You can see many of the locals preparing their food carts. Actually, a number of NIST students go to these stands to get their lunch for the day. Great business opportunity for the locals.

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And I think they are quite happy for the business from the NIST staff and students because you can see many smiles on locals’ faces, even in such early hours of the morning.  I guess the smells of good Thai food is better than the random smell of the rotten garbage just down the street before the food cart area.

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There are many beautiful colors in the Thai design to look at as well. Even the gates to some of the apartment buildings are quite nice to look at and appreciated.

As you get closer and closer to NIST, you can see that many of the locally hired people are all busy, getting ready for the rush of students that are to come. There are many locally hired folks that work at NIST to help each day run smoothly!

The entrance to NIST is a long walkway, ending in a beautifully designed mosaic. The NIST campus is one to be proud off. It is quite welcoming and you can feel the excitement from the staff and kids, all wanting to have a great day!

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Currently, we have 49 international schools listed in Bangkok on our website.  22 of them have had comments submitted on them by our members. Check out which ones here by using our school search feature and ticking the box ‘schools with comments’.  NIST International School is a popular school profile page on our website.  It has 65 total comments on it.  It also has 3 members that either currently work there or have worked there in the past.

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So what is your journey to the international school you work at?  Earn 6 free months of premium membership to our website if you participate in this blog series – ‘The Journey to School’.  Email us here if you are interested.

The Journey to School
international school, international schools in Bangkok, journey to work, life of an international school teacher, NIST International School, teaching abroad, teaching in bangkok, the walk to school,

The Journey to School: International School of Tanganyika (Dar es Salaam, Tanzania)

October 19, 2014

The journey to work is indeed an important one.  The journey though is not so clear for international school teachers, when looking for jobs at schools in cities/countries to which they have never been.  So let’s share what we know!

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One of our members, who works at the International School of Tanganyika (Dar es Salaam, Tanzania) described her way to work as follows:

Screen Shot 2014-10-19 at 1.27.23 PMYou either walk, drive your SUV, or ride your bike to school. It all depends on where you live and what you prefer to have/use.

If you do decide to walk to work and have to carry something, it should be in a small plastic sac (like what you would get when grocery shopping). Don’t carry a bag that looks like it has something valuable in it (Ipad, computer, etc.)!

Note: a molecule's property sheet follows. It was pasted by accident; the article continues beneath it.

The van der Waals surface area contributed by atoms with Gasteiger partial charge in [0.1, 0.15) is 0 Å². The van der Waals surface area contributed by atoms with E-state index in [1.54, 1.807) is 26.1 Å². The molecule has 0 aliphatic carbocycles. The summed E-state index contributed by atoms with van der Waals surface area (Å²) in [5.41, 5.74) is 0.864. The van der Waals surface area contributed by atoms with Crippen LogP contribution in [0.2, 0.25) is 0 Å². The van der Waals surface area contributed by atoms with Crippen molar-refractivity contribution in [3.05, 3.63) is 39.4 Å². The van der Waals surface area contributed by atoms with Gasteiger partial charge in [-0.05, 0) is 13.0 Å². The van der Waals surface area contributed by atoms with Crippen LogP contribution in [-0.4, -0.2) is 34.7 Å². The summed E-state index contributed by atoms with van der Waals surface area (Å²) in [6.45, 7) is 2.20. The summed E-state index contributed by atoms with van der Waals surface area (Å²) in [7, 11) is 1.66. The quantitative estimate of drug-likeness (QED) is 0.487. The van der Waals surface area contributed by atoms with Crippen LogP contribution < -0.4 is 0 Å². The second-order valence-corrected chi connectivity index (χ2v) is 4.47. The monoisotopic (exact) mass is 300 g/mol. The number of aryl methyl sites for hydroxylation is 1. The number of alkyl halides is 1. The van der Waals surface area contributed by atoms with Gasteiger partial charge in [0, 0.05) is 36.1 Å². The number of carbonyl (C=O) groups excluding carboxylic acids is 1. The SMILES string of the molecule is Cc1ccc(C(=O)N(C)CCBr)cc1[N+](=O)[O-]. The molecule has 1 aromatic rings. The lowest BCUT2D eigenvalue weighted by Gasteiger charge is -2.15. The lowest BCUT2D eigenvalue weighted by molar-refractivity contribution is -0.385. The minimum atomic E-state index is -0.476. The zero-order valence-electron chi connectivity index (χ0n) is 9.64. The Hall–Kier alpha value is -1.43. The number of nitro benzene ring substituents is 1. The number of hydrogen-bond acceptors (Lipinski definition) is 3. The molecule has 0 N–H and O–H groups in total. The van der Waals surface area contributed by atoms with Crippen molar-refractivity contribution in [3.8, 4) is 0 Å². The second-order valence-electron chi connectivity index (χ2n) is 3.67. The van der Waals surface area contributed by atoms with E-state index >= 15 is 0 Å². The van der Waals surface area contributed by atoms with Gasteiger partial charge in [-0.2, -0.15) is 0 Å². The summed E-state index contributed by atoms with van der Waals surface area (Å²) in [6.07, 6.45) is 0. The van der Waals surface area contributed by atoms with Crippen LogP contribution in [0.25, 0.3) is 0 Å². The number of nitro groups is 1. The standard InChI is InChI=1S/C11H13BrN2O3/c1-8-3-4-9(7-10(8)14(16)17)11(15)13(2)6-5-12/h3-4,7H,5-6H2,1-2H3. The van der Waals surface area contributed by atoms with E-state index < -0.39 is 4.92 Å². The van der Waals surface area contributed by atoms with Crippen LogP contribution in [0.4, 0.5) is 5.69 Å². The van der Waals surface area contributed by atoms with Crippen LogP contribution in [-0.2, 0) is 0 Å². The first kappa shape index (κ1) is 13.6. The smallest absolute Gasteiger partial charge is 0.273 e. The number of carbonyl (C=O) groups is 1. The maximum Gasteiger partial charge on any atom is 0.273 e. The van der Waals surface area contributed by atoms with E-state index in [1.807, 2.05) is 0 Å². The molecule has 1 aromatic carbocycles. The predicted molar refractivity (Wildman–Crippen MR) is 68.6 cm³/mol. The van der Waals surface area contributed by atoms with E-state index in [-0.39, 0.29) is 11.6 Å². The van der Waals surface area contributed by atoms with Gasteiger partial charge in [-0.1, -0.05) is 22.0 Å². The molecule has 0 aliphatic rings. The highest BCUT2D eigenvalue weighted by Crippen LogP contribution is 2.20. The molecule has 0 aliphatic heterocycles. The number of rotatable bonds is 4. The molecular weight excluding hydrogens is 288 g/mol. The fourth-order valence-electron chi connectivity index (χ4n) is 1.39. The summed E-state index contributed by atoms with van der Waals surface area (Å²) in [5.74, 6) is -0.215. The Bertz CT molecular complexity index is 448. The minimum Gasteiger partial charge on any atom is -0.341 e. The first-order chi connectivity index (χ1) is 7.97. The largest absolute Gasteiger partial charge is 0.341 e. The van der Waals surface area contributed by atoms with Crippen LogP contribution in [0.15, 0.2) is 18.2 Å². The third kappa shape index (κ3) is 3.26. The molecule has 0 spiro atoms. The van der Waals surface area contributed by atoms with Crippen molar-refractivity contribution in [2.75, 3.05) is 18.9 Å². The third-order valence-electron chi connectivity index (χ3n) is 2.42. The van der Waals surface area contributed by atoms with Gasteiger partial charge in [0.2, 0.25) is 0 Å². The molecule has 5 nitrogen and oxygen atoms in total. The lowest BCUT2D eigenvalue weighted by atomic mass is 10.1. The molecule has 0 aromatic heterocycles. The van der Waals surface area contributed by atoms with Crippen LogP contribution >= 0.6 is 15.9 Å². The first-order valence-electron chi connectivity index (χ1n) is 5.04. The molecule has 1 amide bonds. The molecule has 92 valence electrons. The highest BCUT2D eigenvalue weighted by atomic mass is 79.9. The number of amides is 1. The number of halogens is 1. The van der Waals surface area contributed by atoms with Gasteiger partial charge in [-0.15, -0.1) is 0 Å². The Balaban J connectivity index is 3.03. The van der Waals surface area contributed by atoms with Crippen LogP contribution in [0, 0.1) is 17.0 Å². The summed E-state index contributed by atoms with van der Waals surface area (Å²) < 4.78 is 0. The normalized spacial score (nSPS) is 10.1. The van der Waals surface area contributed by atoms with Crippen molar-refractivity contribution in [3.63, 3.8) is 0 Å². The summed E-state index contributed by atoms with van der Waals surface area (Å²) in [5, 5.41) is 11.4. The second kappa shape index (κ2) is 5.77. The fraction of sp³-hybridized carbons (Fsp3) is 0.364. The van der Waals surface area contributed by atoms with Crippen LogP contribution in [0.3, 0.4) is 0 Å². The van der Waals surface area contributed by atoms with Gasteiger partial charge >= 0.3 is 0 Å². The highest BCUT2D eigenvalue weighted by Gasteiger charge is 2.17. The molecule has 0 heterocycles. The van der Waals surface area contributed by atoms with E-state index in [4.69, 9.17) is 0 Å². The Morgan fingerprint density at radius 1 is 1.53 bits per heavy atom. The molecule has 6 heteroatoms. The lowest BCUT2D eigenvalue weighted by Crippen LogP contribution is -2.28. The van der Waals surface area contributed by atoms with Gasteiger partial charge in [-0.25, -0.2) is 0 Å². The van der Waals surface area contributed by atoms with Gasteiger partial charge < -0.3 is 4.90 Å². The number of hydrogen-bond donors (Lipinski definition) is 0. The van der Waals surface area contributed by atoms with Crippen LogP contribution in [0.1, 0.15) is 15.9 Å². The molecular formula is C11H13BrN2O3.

I personally drive to work.

On the side of the road, the “African mommas” can be found with their pots making coffee out of (possibly) not the cleanest water.  But boiled long enough, maybe it is just fine. They heat the pots by using actual fire that they have made themselves using wood.

You also see Daladalas going by, the name for the localScreen Shot 2014-10-19 at 1.27.00 PM buses here.  There is always somebody hanging out the window/door of the bus.  He says, “Hey, Hey!” really loudly trying to get people’s attention and to see who wants to get on to the bus.

There are also many locals on bikes passing you by with high-stacked food items on the back or front of the bike; like eggs maybe.  Other bikes have many water bottles hanging off the side. Sometimes you can see ones with fish or sticks of wood.

The extreme bounciness of the road is something you can’t ignore during your short 3-5 minute journey.  Though not the best road in the world, it can be good wake-you-up in the morning, bouncing around so much!

Screen Shot 2014-10-19 at 1.26.42 PMOn good days with the sun out, there is a nice breeze in the air (like in October). The soft sound of the wind is blowing through the tree leaves. Lovely!

Currently, we have 12 international schools listed in Tanzania on our website.  5 of them have had comments submitted on them by our members. Check out which ones here by using our school search feature and ticking the box ‘schools with comments’.  International School of Tanganyika is a popular school profile page on our website.  It has 59 total comments on it.  It also has 6 members that either currently work there or have worked there in the past.

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So what is your journey to the international school you work at?  Earn 6 free months of premium membership to our website if you participate in this blog series – ‘The Journey to School’.  Email us here if you are interested.

The Journey to School